Mission San Francsico Javier
10/13/2008, Baja, Mexico
Built in 1699 - one of the first in Baja and surrounded by a little Mexican village that make a mean Burrito for lunch!
Jeff Occupying Kirsty Before Hurricane Norbert
10/13/2008, Rock Art Site, Baja, Mexico
All smiles - beautiful sunny day - the calm before the storm (Norbert)
4x4 in the Arroyo
10/13/2008, On the Road to Mission San Francisco Javier, Mexico
A boys heaven - the start of 30kms of 4x4 track on the way to Mission San Francisco Javier
First Hurricane – An Easy Ride, We Were Lucky
Kirsty, Windy, Cool (For Mexico anyway)
10/13/2008, Puerto Escondido, Mexico
We have been holed up in Puerto Escondido for more than a week waiting for Hurricane Norbert to make his grand entrance. A very long time to wait and according to the locals a lot longer notice than they normally get when a Hurricane is approaching. We have been watching him fester since we left La Paz three weeks ago - he's going slower than we are!
So what do you do with yourself while waiting? Of course we spent a fair bit of time getting Nemesis ready to weather the storm - it took a couple of days to put things away below decks and clear above decks - she was the tidiest we have seen her since we first boarded her back in July when we finished. The biggest question was if the mooring ball we were on would stand up to the forecast hurricane force winds of 65 - 85kts. After much discussion and thought we decided to put out our primary anchor as a backup in case the mooring ball broke free... they have been know to do that in previous storms. We had been told that all the moorings balls have been upgraded since the last Hurricane came through and all are secure - but we didn't want to take any chances - with either Nemesis or ourselves.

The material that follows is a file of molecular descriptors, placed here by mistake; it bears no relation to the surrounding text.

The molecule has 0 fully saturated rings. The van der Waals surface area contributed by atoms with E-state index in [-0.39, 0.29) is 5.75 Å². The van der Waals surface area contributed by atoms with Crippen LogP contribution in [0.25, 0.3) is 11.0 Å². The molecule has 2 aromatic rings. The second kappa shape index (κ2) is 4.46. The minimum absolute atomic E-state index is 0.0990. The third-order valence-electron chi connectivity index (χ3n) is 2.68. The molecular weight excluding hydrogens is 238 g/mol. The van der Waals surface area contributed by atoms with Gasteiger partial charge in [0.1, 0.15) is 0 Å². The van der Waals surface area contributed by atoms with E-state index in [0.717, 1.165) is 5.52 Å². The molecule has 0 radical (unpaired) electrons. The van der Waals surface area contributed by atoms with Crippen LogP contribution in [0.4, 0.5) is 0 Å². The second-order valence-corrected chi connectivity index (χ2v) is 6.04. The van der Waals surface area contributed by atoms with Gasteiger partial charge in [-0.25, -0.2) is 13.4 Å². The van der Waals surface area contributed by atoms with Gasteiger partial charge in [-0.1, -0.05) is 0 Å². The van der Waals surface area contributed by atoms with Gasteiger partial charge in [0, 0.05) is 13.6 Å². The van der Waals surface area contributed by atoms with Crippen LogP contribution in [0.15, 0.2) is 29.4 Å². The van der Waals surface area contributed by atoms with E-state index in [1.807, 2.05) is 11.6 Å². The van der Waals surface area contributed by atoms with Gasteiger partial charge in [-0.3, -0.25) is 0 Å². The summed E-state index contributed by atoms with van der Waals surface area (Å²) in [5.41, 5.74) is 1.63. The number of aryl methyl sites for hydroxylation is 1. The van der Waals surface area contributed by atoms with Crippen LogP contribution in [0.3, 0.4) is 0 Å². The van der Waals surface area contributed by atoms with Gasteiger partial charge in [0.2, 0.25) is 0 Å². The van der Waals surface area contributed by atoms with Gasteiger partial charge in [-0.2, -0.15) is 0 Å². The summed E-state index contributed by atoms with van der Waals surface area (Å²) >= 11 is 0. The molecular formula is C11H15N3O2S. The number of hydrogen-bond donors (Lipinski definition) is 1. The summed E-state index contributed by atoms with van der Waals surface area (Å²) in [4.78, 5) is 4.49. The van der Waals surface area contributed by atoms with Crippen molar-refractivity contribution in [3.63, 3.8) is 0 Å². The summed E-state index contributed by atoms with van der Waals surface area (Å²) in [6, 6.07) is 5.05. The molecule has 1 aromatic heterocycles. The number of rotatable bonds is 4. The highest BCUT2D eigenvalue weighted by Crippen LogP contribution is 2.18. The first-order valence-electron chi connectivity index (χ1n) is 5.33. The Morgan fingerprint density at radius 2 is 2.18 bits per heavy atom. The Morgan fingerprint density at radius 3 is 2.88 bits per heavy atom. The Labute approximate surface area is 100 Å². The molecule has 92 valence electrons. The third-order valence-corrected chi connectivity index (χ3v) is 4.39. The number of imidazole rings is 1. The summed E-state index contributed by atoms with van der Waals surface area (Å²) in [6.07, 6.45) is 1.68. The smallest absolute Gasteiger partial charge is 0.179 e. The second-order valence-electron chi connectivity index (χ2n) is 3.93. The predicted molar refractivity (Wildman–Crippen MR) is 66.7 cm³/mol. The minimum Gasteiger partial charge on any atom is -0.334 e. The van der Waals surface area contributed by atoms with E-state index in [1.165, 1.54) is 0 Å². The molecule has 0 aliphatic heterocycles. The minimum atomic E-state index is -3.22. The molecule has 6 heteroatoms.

I, of course was fretting, I've not been through a Hurricane before and Norbert was forecast to pass right over the top of us. Jeff decided to distract me - a week really is a long time to wait, especially if you have no patience like me - so with Norbert due to arrive on Sat, on the Wed before we hired a Jeep and drove out into the very large mountain range just behind Puerto Escondido - Sierra La Giganta, to see a mission that was built in 1699 by the Spanish. The Sierrras also serve as a handy block to approaching Hurricanes. The mission is about 30kms off the main road, on a dirt track for most of the way - Jeff got to do some 4x4 driving in the arroyo (creek bed) as well as up the rocky track into the mountains, so he was happy! We stopped at some rock art along the way - this part of the Baja has been populated for about 9000 years. The mission was in a beautiful valley in the peak of the mountains and had a little town surrounding it - the locals still use the mission as their local church. There was lots of storm preparation going on as we headed out towards the mission, mainly locals stocking up on fuel and water. The roads are often closed for a few days after a Hurricane because of the amount of rain that dumps during the storm - we were expecting 4-10" and ended up with 8" over about 8 hours. After the mission we headed into Loreto, which is the closest local town, do some provisioning. As soon as Norbert had gone we planned to head to the Mexican mainland.
Back to Norbert - by Friday night we were completely ready, everything was lashed down, I'd spent the afternoon making provisions (comfort food) to munch on during Norbert - home made Ham & Pineapple Pizza and Chocolate Cake. The weather was completely calm, as it had been for the past few days, although we were starting to see some cloud cover approaching - the first indication that the Hurricane was finally going to put in an appearance. There were a lot of other boats around us - everyone seeking shelter.